distinction is sufficient to differentiate Respondent’s domain name from
Complainant’s mark under Policy ¶ 4(a)(i). See G.D. Searle & Co. v.
The Panel finds that Policy ¶ 4(a)(i) has been satisfied.
Complainant has asserted that Respondent lacks rights and legitimate interests in the disputed domain name. Because Complainant has set forth a prima facie case supporting its allegations, Respondent carries the burden to show that it does have rights or legitimate interests. See Do The Hustle, LLC v. Tropic Web, D2000-0624 (WIPO Aug. 21, 2000) (holding that once the complainant asserts that the respondent has no rights or legitimate interests with respect to the domain, the burden shifts to the respondent to provide “concrete evidence that it has rights to or legitimate interests in the domain name at issue”); see also Clerical Med. Inv. Group Ltd. v. Clericalmedical.com, D2000-1228 (WIPO Nov. 28, 2000) (finding that, under certain circumstances, the mere assertion by the complainant that the respondent has no right or legitimate interest is sufficient to shift the burden of proof to the respondent to demonstrate that such a right or legitimate interest does exist).
Complainant contends that Respondent is using the <nordstromvisa.com> domain name to operate a website containing links to several competing commercial credit card services websites. The Panel infers from its use of the disputed domain name that Respondent is collecting click-through fees for each redirected Internet user that connects to a competing website. The Panel finds that Respondent has not made a bona fide offering of goods or services pursuant to policy ¶ 4(c)(i) or a legitimate noncommercial or fair use pursuant to Policy ¶ 4(c)(iii). See TM Acquisition Corp. v. Sign Guards, FA 132439 (Nat. Arb. Forum Dec. 31, 2002) (finding that the respondent’s diversionary use of the complainant’s marks to send Internet users to a website which displayed a series of links, some of which linked to the complainant’s competitors, was not a bona fide offering of goods or services); see also Bank of Am. Corp. v. Northwest Free Cmty. Access, FA 180704 (Nat. Arb. Forum Sept. 30, 2003) (“Respondent's demonstrated intent to divert Internet users seeking Complainant's website to a website of Respondent and for Respondent's benefit is not a bona fide offering of goods or services under Policy ¶ 4(c)(i) and it is not a legitimate noncommercial or fair use under Policy ¶ 4(c)(iii).”).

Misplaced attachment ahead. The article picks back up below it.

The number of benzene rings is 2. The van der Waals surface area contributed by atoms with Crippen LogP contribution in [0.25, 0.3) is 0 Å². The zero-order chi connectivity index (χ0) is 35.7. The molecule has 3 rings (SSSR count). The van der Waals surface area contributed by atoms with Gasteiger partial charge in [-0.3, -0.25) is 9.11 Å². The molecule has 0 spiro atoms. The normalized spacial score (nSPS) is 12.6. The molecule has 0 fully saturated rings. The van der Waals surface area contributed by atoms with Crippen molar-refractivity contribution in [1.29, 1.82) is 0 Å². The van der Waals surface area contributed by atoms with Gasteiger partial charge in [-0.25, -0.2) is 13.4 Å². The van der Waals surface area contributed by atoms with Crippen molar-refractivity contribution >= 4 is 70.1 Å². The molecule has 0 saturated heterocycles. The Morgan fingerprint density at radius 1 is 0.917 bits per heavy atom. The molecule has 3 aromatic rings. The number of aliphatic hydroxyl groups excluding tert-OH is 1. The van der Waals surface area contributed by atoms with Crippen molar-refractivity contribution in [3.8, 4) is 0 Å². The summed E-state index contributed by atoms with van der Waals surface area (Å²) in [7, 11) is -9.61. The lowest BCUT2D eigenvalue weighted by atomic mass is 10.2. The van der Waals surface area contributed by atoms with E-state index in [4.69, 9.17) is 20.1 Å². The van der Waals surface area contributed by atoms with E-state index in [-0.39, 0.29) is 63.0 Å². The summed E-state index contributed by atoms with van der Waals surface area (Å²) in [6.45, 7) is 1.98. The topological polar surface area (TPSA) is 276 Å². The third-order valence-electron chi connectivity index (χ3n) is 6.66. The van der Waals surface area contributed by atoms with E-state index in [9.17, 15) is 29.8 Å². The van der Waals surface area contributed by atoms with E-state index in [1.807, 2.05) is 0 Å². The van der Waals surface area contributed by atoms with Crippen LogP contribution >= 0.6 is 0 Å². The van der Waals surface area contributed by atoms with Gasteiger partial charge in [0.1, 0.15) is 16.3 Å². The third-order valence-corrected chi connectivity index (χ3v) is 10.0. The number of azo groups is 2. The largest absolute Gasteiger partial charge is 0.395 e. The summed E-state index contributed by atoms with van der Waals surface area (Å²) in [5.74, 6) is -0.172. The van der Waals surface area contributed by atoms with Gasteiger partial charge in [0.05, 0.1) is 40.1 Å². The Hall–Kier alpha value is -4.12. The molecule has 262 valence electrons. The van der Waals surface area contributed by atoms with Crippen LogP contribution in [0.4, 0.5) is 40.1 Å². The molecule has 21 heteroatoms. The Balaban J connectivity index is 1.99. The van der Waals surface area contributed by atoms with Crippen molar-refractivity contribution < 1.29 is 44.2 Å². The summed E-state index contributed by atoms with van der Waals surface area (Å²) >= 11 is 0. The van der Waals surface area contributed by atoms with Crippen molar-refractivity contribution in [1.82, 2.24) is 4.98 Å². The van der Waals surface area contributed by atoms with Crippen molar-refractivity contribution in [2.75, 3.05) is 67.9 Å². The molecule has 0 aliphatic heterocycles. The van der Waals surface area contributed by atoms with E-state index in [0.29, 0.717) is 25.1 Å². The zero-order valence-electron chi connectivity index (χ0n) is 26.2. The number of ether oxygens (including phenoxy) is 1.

Moreover, Complainant contends that Respondent is not commonly known by the <nordstromvisa.com> domain name and does not own a trademark in the disputed domain name or a term featured in the disputed domain name. Respondent’s failure to respond to Complainant’s assertions leaves the Panel with no evidence to the contrary. As a result, the Panel finds that Respondent is not commonly known by the disputed domain name under Policy ¶ 4(c)(ii). See IndyMac Bank F.S.B. v. Eshback, FA 830934 (Nat. Arb. Forum Dec. 7, 2006) (finding that the respondent failed to establish rights and legitimate interests in the <emitmortgage.com> domain name as the respondent was not authorized to register domain names featuring the complainant’s mark and failed to submit evidence of that it is commonly known by the disputed domain name); see also Charles Jourdan Holding AG v. AAIM, D2000-0403 (WIPO June 27, 2000) (finding no rights or legitimate interests where (1) the respondent is not a licensee of the complainant; (2) the complainant’s prior rights in the domain name precede the respondent’s registration; (3) the respondent is not commonly known by the domain name in question).